Reader: “This disciple is the one who testifies to these events and has recorded them here.”
Response: “And we know that his account of these things is accurate.”
Scripture: John 21:19b-24
Then Jesus told him, “Follow me.”
Peter turned around and saw behind them the disciple Jesus loved—the one who had leaned over to Jesus during supper and asked, “Lord, who will betray you?” Peter asked Jesus, “What about him, Lord?”
Jesus replied, “If I want him to remain alive until I return, what is that to you? As for you, follow me.” So the rumor spread among the community of believers that this disciple wouldn’t die. But that isn’t what Jesus said at all. He only said, “If I want him to remain alive until I return, what is that to you?”
This disciple is the one who testifies to these events and has recorded them here. And we know that his account of these things is accurate.
It is always important to remember at Christmastide that the birth of Jesus ultimately leads to the cross, the resurrection and the ascension and return to heaven. During his time on earth, Jesus repeatedly gave this challenge to his followers, “Follow me.” Short clear words. Following his resurrection and in the portion preceding this section, Jesus has addressed Simon Peter’s denial restoring their relationship. Jesus also tells Simon the manner of his future death. It is at that point that today’s passage begins with the three syllable challenge “follow me.”
From Peter’s comment, “What about him?” (in referring to John who was right behind them), we gain more insight into “follow me.” I can’t help but notice John’s comment about himself as “the disciple Jesus loved.” In fact, his gospel uses this phrase five times. In saying this, he is not saying Jesus doesn’t love the other disciples or that Jesus loves me more than others. What he is saying is that being loved by Jesus is more important than my name. Remember, Peter and John, along with James were the disciples closest to Jesus. (E.g. Mount of Transfiguration, Lk.9:28-36)
Jesus had just told Peter how he was going to die and Peter wanted to know what would happen to John. Would he also die a martyr? Jesus’ response to the “What about him?” question is rather blunt. What happens to John is none of your business. I deal with individual people in unique ways. You just worry about yourself. Your single focus is to follow me. Do my will. That’s it. Jesus continued on, “If I want John to remain alive until I return, what’s that to you?” We are reminded that our lives are in the Lord’s hands. He has numbered our days (Ps.139:16). Follow me today. With humans being human, of course Jesus’ answer was augmented into something he never said as the rumour circulated that John wouldn’t die until Jesus’ second coming. The gossip was not true and John clarified what Jesus actually said.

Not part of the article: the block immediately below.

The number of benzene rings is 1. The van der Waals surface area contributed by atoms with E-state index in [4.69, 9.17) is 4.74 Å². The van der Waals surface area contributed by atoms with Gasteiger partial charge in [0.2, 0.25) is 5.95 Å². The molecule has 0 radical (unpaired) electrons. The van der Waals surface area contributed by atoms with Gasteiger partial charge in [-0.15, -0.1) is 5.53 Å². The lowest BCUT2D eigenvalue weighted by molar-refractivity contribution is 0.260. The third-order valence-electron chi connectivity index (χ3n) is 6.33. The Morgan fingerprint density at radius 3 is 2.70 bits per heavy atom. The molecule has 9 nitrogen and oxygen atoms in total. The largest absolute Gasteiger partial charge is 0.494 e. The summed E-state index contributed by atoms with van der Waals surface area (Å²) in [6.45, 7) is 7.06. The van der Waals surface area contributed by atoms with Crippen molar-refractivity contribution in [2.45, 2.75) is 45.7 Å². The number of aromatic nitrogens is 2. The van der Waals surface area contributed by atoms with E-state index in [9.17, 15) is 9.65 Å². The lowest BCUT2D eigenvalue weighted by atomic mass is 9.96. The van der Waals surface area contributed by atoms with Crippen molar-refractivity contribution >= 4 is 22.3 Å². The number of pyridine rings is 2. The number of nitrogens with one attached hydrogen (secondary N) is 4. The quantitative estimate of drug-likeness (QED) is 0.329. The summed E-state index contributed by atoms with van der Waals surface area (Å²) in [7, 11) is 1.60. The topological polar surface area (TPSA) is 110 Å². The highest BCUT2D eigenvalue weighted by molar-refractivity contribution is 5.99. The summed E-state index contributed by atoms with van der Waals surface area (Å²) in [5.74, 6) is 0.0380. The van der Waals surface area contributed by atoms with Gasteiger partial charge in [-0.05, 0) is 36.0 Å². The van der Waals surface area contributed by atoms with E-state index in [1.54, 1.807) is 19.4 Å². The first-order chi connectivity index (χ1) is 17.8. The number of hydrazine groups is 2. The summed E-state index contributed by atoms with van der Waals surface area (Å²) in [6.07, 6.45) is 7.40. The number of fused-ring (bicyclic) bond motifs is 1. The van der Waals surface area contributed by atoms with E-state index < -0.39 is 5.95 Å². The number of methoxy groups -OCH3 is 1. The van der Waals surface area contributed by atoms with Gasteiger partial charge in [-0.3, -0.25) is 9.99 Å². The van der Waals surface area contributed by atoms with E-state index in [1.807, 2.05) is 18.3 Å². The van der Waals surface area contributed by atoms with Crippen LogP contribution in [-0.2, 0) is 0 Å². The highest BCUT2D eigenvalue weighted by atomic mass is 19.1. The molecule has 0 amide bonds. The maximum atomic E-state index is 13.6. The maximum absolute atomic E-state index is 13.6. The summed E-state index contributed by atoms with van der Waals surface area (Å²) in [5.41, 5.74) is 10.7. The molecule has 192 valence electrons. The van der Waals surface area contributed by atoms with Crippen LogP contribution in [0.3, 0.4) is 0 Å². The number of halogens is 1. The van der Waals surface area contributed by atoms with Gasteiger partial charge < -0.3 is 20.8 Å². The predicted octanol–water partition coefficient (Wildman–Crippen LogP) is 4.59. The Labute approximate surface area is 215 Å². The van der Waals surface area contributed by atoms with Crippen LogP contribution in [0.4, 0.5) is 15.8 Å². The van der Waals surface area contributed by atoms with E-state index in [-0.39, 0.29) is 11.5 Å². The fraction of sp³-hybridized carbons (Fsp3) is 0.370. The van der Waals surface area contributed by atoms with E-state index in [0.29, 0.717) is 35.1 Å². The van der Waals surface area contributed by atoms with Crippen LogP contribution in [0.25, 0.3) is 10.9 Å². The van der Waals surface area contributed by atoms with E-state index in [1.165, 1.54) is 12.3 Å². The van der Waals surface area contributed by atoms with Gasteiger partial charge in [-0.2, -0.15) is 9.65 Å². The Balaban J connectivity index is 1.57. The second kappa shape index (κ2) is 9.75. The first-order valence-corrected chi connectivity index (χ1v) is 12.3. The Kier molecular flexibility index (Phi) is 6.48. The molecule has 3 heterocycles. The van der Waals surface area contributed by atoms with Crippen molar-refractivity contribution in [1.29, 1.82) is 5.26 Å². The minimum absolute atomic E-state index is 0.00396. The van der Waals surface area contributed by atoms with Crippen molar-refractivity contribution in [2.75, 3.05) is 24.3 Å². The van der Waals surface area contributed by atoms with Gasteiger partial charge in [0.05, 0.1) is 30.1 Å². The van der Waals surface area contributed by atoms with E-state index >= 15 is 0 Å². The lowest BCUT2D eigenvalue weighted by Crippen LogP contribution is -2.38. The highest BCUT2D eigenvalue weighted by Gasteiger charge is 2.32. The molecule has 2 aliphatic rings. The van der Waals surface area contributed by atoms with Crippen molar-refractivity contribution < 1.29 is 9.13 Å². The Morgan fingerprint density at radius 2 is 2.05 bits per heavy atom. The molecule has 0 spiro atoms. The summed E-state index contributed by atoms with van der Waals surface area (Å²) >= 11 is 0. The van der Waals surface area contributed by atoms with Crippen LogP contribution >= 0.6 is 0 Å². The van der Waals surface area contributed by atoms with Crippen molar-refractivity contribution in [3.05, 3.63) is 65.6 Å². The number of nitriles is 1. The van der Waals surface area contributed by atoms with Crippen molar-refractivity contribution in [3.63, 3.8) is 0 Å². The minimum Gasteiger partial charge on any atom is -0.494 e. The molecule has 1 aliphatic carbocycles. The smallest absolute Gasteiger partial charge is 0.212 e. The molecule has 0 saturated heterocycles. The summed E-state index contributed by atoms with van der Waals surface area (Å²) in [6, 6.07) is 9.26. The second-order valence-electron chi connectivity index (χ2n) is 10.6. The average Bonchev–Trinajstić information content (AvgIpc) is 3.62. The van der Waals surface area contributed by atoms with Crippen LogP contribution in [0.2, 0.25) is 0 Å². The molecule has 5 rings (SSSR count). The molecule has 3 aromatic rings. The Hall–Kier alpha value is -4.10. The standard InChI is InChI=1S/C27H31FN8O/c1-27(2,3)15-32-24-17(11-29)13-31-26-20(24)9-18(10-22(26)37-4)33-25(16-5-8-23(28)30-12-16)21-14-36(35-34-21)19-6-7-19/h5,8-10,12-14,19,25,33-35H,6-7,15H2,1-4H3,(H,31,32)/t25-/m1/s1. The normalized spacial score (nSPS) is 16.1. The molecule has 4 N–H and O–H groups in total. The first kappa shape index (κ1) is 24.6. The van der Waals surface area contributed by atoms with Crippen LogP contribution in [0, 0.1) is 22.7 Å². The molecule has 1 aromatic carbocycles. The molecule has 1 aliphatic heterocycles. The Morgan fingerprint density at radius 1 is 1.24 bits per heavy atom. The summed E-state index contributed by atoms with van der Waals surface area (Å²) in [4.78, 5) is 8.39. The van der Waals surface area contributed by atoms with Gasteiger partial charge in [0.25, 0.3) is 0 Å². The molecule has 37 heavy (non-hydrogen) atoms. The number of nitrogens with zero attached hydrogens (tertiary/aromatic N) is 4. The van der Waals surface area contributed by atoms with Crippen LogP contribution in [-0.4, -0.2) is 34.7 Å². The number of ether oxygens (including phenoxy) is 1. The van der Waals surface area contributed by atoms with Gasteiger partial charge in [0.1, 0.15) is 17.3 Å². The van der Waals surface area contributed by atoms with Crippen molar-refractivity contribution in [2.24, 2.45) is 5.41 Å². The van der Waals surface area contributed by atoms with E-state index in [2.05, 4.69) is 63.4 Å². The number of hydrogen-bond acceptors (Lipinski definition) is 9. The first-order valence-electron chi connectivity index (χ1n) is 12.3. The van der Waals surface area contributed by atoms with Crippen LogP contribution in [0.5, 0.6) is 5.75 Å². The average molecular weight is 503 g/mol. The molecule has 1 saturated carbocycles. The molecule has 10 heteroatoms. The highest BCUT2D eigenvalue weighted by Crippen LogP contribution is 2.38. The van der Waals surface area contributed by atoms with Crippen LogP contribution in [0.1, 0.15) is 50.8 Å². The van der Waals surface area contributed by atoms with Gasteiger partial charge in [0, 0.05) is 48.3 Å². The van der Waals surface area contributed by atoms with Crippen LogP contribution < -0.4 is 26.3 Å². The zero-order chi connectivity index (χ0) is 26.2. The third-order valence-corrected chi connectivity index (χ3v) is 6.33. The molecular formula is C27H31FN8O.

John was an eye witness as to what he wrote. His gospel was written around 90 AD. According to tradition, John died around 100 AD., an old man surrounded by believers in Ephesus.
Music: “Sing We Now of Christmas” Prestonwood Choir & Orchestra
https://www.youtube.com/watch?v=sKzdaEd6Ths (Prestonwood Baptist, Houston,TX!)
Lord Jesus, your words of “follow me” were so direct. Help me to hear those words every morning when I awake. May I hear them throughout the day and when I lie down at night may I fall asleep knowing I have earnestly tried to follow you all day. Quicken my mind when I get off the path that I may turn around quickly and get back on the way. Keep me from being distracted by what others are doing and help me keep my eyes on you alone. May I hear your words in my heart, “What is that to you? Follow me.” Thank you Lord that I am not here on earth to fend for myself in trying to find my own way on this journey of life. Thank you that you have been where you are leading. Increase my faith day by day. This I pray through Jesus, who reigns with you and the Holy Spirit, one God, forever and ever, world without end. Amen. ―Daniel Sharp